Leave a Legacy
Earlier this month we were blessed with the most perfect baby girl. Having spent many hours just staring at her has me thinking about what life may be like for her and her older brother when they grow up. I’m sure my thoughts are similar to most new parents.
Will they be more like their mom or me?
Are they going to hate me when they are a teenager?
How do I keep them on the right path in life?
And maybe the most important question, how do we leave a legacy for my kids and future generations?
To leave a legacy can mean different things to different people. For some of us it means raising happy, healthy, faithful, and successful children. For others it could mean making a lasting impact on an organization or cause. Regardless of our family situation, I believe we all have a desire deep down to leave our footprint in this world and make it a little better place after we’re gone.
I can’t help to think how lucky my children are to grow up in a family where we hopefully won’t have to struggle with money. At the same time, I question where the line should be drawn so they have to learn some money lessons the hard way. Nobody wants to raise little spoiled brats. The goal will be to instill strong financial principles they can carry over into adulthood. Continue reading “Be Inspired to Leave a Legacy”
I have struggled with fear my whole life. I’m not sure where I picked it up. Maybe it’s something that is hard wired in me. If fact, I think fear is hard wired in many of us. Those who have overcome fear have had to work really hard at it. Up until my mid to late 20s I believed that failure under any circumstances was unacceptable. This limited my willingness to take reasonable risks in life, weather personal or professional.
One of the great things about reading books and blogs is you get to learn from the life experiences of others. A common theme emerged once I started reading about successful individuals. Almost all had gone through at least one significant failure in their lives. While this is common knowledge to me now, I was mind blown at the time. How did I not realize this?
There are so many famous failure examples. Thomas Edison was once told by a teacher that he was “too stupid to learn”. Oprah was fired from her first TV job. Michael Jordan was cut from his high school basketball team. Imagine if these individuals would have given up and quit. How many people destined for greatness actually have given up and quit in the face of failure?
My change in attitude towards failure occurred right around the time I started taking an interest in personal finance in 2011. Coincidence? Probably not. I’m sure there was overlap as I started reading more books and listening to podcasts on related topics. Continue reading “Overcome Fear by Asking One Simple Question”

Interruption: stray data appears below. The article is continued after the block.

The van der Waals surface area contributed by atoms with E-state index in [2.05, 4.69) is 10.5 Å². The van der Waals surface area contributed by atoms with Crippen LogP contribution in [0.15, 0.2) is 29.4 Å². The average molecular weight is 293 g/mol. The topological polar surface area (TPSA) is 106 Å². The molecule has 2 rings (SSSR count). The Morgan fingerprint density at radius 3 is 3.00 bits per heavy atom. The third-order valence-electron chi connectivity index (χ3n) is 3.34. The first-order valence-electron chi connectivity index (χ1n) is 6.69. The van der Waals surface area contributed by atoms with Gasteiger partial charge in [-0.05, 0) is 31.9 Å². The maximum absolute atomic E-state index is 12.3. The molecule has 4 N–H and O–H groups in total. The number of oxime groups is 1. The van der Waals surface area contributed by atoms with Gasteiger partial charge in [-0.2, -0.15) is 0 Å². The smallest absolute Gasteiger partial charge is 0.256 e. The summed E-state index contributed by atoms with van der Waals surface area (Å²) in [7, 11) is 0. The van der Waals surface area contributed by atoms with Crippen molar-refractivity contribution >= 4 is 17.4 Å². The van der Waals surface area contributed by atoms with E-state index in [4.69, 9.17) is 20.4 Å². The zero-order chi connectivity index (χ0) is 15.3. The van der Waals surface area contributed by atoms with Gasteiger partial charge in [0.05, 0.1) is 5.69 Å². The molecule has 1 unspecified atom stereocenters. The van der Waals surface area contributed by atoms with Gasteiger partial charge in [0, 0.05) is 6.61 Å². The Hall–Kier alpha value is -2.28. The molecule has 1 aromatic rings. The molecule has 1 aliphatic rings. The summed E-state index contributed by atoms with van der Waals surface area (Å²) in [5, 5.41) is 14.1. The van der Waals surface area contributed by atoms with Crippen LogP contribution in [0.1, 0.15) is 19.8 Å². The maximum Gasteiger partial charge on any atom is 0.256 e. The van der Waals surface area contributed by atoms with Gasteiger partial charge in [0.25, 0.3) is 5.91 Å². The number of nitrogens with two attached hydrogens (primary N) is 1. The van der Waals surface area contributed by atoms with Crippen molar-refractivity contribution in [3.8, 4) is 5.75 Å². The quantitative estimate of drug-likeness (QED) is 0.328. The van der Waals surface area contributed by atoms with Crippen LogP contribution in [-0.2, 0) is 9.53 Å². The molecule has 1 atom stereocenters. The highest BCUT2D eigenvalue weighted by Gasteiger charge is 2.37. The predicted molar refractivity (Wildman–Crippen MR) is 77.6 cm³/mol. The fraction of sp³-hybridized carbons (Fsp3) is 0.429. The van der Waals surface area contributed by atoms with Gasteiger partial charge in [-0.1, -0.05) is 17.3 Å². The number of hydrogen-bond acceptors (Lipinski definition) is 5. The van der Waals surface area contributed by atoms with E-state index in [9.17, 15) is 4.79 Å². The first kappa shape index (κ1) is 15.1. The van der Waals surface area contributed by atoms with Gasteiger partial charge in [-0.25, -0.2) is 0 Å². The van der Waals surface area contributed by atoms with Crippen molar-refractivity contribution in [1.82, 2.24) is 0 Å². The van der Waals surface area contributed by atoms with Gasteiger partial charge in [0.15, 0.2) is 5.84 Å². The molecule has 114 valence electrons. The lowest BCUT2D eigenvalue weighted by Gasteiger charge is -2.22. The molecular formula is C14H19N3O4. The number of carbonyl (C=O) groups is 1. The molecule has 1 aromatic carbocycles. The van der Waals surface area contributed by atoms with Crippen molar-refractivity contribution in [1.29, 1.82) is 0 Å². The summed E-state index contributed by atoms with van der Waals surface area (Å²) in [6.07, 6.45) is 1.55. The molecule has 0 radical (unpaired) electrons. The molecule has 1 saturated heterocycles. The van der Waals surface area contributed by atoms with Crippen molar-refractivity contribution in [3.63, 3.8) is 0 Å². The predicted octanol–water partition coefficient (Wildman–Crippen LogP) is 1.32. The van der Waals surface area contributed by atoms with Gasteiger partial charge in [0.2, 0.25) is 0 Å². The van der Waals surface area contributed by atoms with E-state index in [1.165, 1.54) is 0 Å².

Who Are You to Give Personal Finance Advice?
After three months of blogging, I have been asking myself the following question. Who are you to give personal finance advice? My negative inner voice likes to whisper these sweet nothings into my ear. The more I think about it, my inner voice is asking a good question. Besides living below my means and saving some money in retirement funds, I haven’t done anything special.
On the flip side, my inner voice occasionally asks rational questions such as the following. Who is the primary audience for this personal finance blog?
Well, I’m glad my inner voice asked this one. For years my inner voice has been encouraging me to find an outlet to discuss personal finance topics. Let’s face it, talking about money is taboo in our culture right along side politics and religion. Opportunities to discuss money in the real world are limited, so why not take it to the digital world? When you’ve found the secret to financial prosperity that so many others are blind to, how can I not want to share it? Live below your means, pay off debt, and invest. Simple, right?
Just because it’s simple doesn’t mean it’s easy. As recently as 2015 we spent more than $30,000 in vehicles in one year. We even took out loans to finance the vehicles. After the feeling of guilt washed over us, we then started paying the cars off aggressively. Continue reading “Who Are You to Give Personal Finance Advice?”
Pilgrimage: journey, especially a long one, made to some sacred place as an act of religious devotion
So let’s break this down. Anyone who has pursued financial freedom knows that it’s more than a trip or adventure. There is no easy path (unless you are a trust fund baby) and the vast majority of us have a huge upward climb to get there. The math can be relatively easy for individuals who make an average to above average wage. The hard part is resisting the temptations that are in front of us every day. Even harder is sticking with something for a long period of time and delaying gratification. It is all of these things, and that’s part of the reason why I landed on the term pilgrimage for this blog.
The pursuit of financial freedom is definitely a journey, and for most of us a long one. Once you get there I’ve been told it most certainly is a sacred place. The act of religious devotion part is debatable, though if I thought long enough about it I’m sure I could come up with something intelligent. There are more references to money in the bible than just about anything in life, so while the purpose of this blog is absolutely not to worship money, I do believe that money can allow us to lead a more purposeful life regardless if our calling is of religious devotion or not.
Our financial pilgrimage started back in 2011. And here we are today still on the journey six years later. Continue reading “The Pilgrimage”